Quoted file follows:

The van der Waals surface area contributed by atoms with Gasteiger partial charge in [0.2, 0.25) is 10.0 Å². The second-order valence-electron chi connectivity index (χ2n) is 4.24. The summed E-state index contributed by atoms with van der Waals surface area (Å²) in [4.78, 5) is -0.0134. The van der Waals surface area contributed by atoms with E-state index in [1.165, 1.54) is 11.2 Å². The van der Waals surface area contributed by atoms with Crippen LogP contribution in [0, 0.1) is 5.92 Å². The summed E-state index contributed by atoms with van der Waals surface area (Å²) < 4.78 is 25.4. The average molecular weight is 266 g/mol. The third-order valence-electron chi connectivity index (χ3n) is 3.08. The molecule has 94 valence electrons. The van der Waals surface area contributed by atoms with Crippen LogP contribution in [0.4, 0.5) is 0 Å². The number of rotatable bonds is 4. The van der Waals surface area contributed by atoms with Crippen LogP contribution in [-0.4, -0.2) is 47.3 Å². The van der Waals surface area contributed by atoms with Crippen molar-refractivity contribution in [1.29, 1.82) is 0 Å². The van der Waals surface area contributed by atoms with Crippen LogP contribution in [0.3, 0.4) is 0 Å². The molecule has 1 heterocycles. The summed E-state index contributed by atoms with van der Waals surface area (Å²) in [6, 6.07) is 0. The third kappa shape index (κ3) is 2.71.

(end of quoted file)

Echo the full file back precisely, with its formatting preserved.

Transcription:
The van der Waals surface area contributed by atoms with Gasteiger partial charge in [0.2, 0.25) is 10.0 Å². The second-order valence-electron chi connectivity index (χ2n) is 4.24. The summed E-state index contributed by atoms with van der Waals surface area (Å²) in [4.78, 5) is -0.0134. The van der Waals surface area contributed by atoms with E-state index in [1.165, 1.54) is 11.2 Å². The van der Waals surface area contributed by atoms with Crippen LogP contribution in [0, 0.1) is 5.92 Å². The summed E-state index contributed by atoms with van der Waals surface area (Å²) < 4.78 is 25.4. The average molecular weight is 266 g/mol. The third-order valence-electron chi connectivity index (χ3n) is 3.08. The molecule has 94 valence electrons. The van der Waals surface area contributed by atoms with Crippen LogP contribution in [0.4, 0.5) is 0 Å². The number of rotatable bonds is 4. The van der Waals surface area contributed by atoms with Crippen LogP contribution in [-0.4, -0.2) is 47.3 Å². The van der Waals surface area contributed by atoms with Crippen molar-refractivity contribution in [1.29, 1.82) is 0 Å². The van der Waals surface area contributed by atoms with Crippen LogP contribution in [0.3, 0.4) is 0 Å². The molecule has 1 heterocycles. The summed E-state index contributed by atoms with van der Waals surface area (Å²) in [6, 6.07) is 0. The third kappa shape index (κ3) is 2.71.